SAN QUENTIN (KPIX 5) — Two women came up with such a popular recipe for a prison education program, there are dozens of inmates waiting to enroll.
At San Quentin State Prison, the program involves volunteer chefs teaching inmates how to prepare gourmet meals. Lisa Dombroski and Lainy Melnitzer founded the program Quentin Cooks three years ago.
“Not only are we teaching these men a skill but we’re trying to offer them employment,” said Melnitzer.
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Dombroski, a former chef, and Melnitzer, a wholesale bakery owner, developed a 15-week cooking curriculum led by volunteer chefs. The program has taught dozens of men and helped them find jobs once paroled.
Chef Huw Thornton operates the sessions like a professional kitchen.
“We’ve always got guys who are experienced, and guys who are literally holding a knife for the first time and dicing a vegetable for the first time,” Thornton said.
They learn to make everything from scratch. On the menu recently: ribeye steak, roasted vegetables, and Caesar salad.
Supplies and donations come from Chefs Warehouse, VegiWorks, and Whole Foods.
The program doesn’t just cook up food but also hard work and team work.
“The greatest thing we can give these guys is just that – it’s the life skills you learn in the kitchen,” Dombroski said.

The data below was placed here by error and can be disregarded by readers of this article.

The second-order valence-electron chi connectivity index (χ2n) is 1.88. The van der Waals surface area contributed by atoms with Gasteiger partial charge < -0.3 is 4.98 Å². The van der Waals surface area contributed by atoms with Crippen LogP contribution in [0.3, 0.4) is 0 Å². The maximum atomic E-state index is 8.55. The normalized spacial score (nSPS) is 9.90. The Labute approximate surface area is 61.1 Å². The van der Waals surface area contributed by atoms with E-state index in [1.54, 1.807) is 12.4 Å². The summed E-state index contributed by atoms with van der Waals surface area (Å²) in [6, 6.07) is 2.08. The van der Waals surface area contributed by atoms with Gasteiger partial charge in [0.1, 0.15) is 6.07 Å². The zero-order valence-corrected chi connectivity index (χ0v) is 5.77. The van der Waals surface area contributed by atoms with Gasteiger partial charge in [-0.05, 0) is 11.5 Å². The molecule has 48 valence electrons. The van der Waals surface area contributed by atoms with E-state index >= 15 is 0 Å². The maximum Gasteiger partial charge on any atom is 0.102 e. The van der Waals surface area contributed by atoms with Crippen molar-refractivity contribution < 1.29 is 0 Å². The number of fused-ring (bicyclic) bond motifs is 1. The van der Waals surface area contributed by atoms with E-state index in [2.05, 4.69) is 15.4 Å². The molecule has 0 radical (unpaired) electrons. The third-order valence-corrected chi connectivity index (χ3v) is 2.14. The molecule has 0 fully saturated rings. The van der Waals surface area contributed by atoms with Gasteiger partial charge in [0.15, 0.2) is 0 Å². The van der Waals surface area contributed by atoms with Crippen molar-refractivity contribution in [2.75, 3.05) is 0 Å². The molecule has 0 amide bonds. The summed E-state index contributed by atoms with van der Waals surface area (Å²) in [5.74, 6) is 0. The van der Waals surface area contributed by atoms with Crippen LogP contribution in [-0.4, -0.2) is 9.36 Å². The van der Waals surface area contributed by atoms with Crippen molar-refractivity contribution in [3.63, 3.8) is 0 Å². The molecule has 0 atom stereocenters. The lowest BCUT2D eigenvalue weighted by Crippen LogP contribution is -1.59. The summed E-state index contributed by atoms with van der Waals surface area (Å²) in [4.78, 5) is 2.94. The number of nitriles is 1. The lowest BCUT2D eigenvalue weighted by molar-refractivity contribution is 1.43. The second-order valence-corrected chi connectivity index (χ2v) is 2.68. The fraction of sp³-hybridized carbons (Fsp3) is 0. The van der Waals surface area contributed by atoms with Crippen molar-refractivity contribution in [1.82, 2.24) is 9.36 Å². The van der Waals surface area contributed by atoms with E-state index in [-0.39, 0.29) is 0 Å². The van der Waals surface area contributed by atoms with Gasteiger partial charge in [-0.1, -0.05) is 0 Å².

“I like to think that maybe we’ve given them confidence, that maybe, ‘we can move on,'” Melnitzer added.
Student chef Jesse Ayres says Dombroski and Menitzer have seasoned Quentin Cooks with love and care.
“They’re really, really sincere,” Ayres said. “No matter what we’ve done, as long as we’re willing to work hard and put our best food fowrard, they’re going to give us an opportunity.
Students graduate after cooking up a special dinner for dozens of guests. They also earn a food handler certificate from the Marin County Department of Public Health.
Quentin Cooks has made such a name for itself that it’s accepted invitations to serve the prison’s distinguished guests. Recently, the student chefs cooked for a delegation visiting from Norway, and they received a standing ovation after preparing a meal for a conference of California state wardens.
Dombroski and Melnitzer keep track of many of the graduates who’ve paroled. To their knowledge, none of the program’s alumni have ended up back in prison.
“I couldn’t be more proud of it,” Dombroski said.